There is an explosion of diabetes in Trinidad and Tobago and the Caribbean and it is now the second leading cause of death in T&T. Diabetes, which is now being described as an epidemic in the medical world, is also the leading cause of adult blindness in T&T. The alarming news was disclosed at a news conference at the Hyatt Regency Trinidad yesterday to launch a White Paper titled "The State of Individuals with Diabetes and their Healthcare in the South-West Region of Trinidad and Tobago". The study found that there are shortfalls in the public health care system in the treatment of people with diabetes. Further, people with diabetes themselves have not been adequately responding to the system, it was revealed. According to the White Paper, diabetes affects an estimated 150,000 people in T&T and the numbers are growing, with 1,000 new cases every year. "T&T has been severely affected by the epidemic of diabetes. It is, arguably, among the countries with the greatest burden of this disease," the White Paper stated.
It disclosed that the numbers affected with the disease in T&T represent an adult diabetes prevalence of around 12-13 per cent. According to Dr Claude Khan, president of the Academy of Diabetes Clinicians of T&T, who spoke at the conference yesterday, this country's figures triple those in the United Kingdom and almost double those in the United States. He said the adult diabetes prevalence in the UK is between three and four per cent and between seven and eight per cent in the United States. The White Paper was prepared and launched by the Diabetes Outreach Programme of the T&T Health Sciences Initiative (TTHSI). TTHSI is an umbrella programme representing a collaboration among the Ministry of Science, Technology & Tertiary Education, the University of T&T (UTT), the Ministry of Health and Johns Hopkins Medicine International (JHI). In fact, diabetes has seen such accelerated growth worldwide, especially among developing countries, that it is termed a pandemic. In T&T the disease now crosses ethnic lines with Afro and Indo-Trinidadians, T&T's two largest ethnic groups being equally affected. Dr Paul Ladeson of JHI, said the genetic predispositions of Afro and Indo-Trinidadians make them more vulnerable to diabetes.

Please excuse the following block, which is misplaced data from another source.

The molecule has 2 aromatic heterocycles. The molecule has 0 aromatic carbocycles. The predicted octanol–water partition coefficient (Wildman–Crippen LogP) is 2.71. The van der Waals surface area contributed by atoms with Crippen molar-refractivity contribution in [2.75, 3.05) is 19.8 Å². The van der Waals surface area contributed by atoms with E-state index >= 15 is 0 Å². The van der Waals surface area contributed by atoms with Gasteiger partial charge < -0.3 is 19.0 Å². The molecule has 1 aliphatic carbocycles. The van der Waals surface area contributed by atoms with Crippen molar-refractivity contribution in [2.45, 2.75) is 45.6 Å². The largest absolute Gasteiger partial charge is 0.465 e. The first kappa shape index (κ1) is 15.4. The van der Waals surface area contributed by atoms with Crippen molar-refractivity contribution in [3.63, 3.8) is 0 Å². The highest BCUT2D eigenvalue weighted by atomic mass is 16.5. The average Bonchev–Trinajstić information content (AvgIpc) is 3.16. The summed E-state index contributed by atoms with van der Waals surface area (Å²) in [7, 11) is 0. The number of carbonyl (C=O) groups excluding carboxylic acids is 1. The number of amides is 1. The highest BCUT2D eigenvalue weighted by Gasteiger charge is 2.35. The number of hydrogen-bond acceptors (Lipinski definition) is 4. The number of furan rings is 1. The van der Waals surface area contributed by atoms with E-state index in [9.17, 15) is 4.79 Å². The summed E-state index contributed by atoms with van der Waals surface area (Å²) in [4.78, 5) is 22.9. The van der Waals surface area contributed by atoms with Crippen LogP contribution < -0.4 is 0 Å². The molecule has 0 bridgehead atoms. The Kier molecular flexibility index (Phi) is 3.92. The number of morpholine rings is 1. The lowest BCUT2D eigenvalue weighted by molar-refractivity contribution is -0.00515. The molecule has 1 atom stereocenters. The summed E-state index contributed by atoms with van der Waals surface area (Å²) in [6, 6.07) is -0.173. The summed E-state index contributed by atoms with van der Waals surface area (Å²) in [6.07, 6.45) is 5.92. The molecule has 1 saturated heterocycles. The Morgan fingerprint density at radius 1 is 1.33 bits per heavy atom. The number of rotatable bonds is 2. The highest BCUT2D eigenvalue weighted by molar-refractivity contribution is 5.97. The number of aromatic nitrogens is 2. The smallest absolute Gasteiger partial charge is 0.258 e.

The White Paper said, "Reasons for the high prevalence of diabetes in T&T include the genetic predispositions of its predominant ethnic groups, as individuals of both East Indian and African descent are known to have high rates of diabetes." Other important factors contributing to the high prevalence of the disease in T&T are increased calorie intake and more sedentary behaviour which comes with increasing affluence, the study stated. The secondary complications of diabetes include heart disease, stroke, blindness, amputations and end-stage renal failure. "For heart disease, a leading cause of mortality in the country, approximately 65 per cent is attributable to pre-existing diabetes," the White Paper said. In July 2008, the UTT contracted with JHI to develop the outreach programme designed to collect detailed data on diabetes that would assist regional health authorities in allocating resources.
Dr Ladeson said it would have been difficult to conduct the programme throughout the country and the SWRHA was an enthusiastic and effective partner. He said there are plans to take the programme to the rest of T&T. In the SWRHA, the programme delivered a rotating service model of care to 31 of the authority's health centres. The outreach team evaluated 2,124 patients and assessed each one's level of diabetes care. Some of the results were that the majority of patients were female East Indian and current smokers. Half of the patients rated their health as fair or poor and only 28 per cent had seen an eye specialist and a mere nine per cent had received a foot examination. Further, only one per cent monitored their blood/urine glucose. The White Paper said the outreach team proposes to conduct several interventions, including continuing medical education of doctors and nurses expansion of a national diabetes programme to improve health clinics.